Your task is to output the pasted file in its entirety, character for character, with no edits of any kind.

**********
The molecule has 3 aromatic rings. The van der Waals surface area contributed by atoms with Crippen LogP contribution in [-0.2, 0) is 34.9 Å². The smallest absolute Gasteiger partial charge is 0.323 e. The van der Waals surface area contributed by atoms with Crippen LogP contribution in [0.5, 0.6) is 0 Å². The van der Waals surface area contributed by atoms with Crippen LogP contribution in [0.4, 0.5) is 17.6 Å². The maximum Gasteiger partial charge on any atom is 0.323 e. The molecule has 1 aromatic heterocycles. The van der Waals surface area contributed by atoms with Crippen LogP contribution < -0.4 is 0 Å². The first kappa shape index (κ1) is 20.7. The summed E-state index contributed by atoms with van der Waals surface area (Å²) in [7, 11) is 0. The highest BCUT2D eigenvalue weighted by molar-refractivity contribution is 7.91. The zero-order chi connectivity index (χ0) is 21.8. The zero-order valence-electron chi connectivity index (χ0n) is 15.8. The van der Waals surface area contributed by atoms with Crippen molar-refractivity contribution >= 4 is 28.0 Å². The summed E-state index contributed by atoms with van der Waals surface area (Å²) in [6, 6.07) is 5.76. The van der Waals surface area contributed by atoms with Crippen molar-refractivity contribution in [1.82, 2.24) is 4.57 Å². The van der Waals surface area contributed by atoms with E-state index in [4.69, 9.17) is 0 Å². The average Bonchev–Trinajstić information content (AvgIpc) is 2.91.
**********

The molecule has 3 aromatic rings. The van der Waals surface area contributed by atoms with Crippen LogP contribution in [-0.2, 0) is 34.9 Å². The smallest absolute Gasteiger partial charge is 0.323 e. The van der Waals surface area contributed by atoms with Crippen LogP contribution in [0.5, 0.6) is 0 Å². The van der Waals surface area contributed by atoms with Crippen LogP contribution in [0.4, 0.5) is 17.6 Å². The maximum Gasteiger partial charge on any atom is 0.323 e. The molecule has 1 aromatic heterocycles. The van der Waals surface area contributed by atoms with Crippen LogP contribution < -0.4 is 0 Å². The first kappa shape index (κ1) is 20.7. The summed E-state index contributed by atoms with van der Waals surface area (Å²) in [7, 11) is 0. The highest BCUT2D eigenvalue weighted by molar-refractivity contribution is 7.91. The zero-order chi connectivity index (χ0) is 21.8. The zero-order valence-electron chi connectivity index (χ0n) is 15.8. The van der Waals surface area contributed by atoms with Crippen molar-refractivity contribution >= 4 is 28.0 Å². The summed E-state index contributed by atoms with van der Waals surface area (Å²) in [6, 6.07) is 5.76. The van der Waals surface area contributed by atoms with Crippen molar-refractivity contribution in [1.82, 2.24) is 4.57 Å². The van der Waals surface area contributed by atoms with E-state index in [4.69, 9.17) is 0 Å². The average Bonchev–Trinajstić information content (AvgIpc) is 2.91.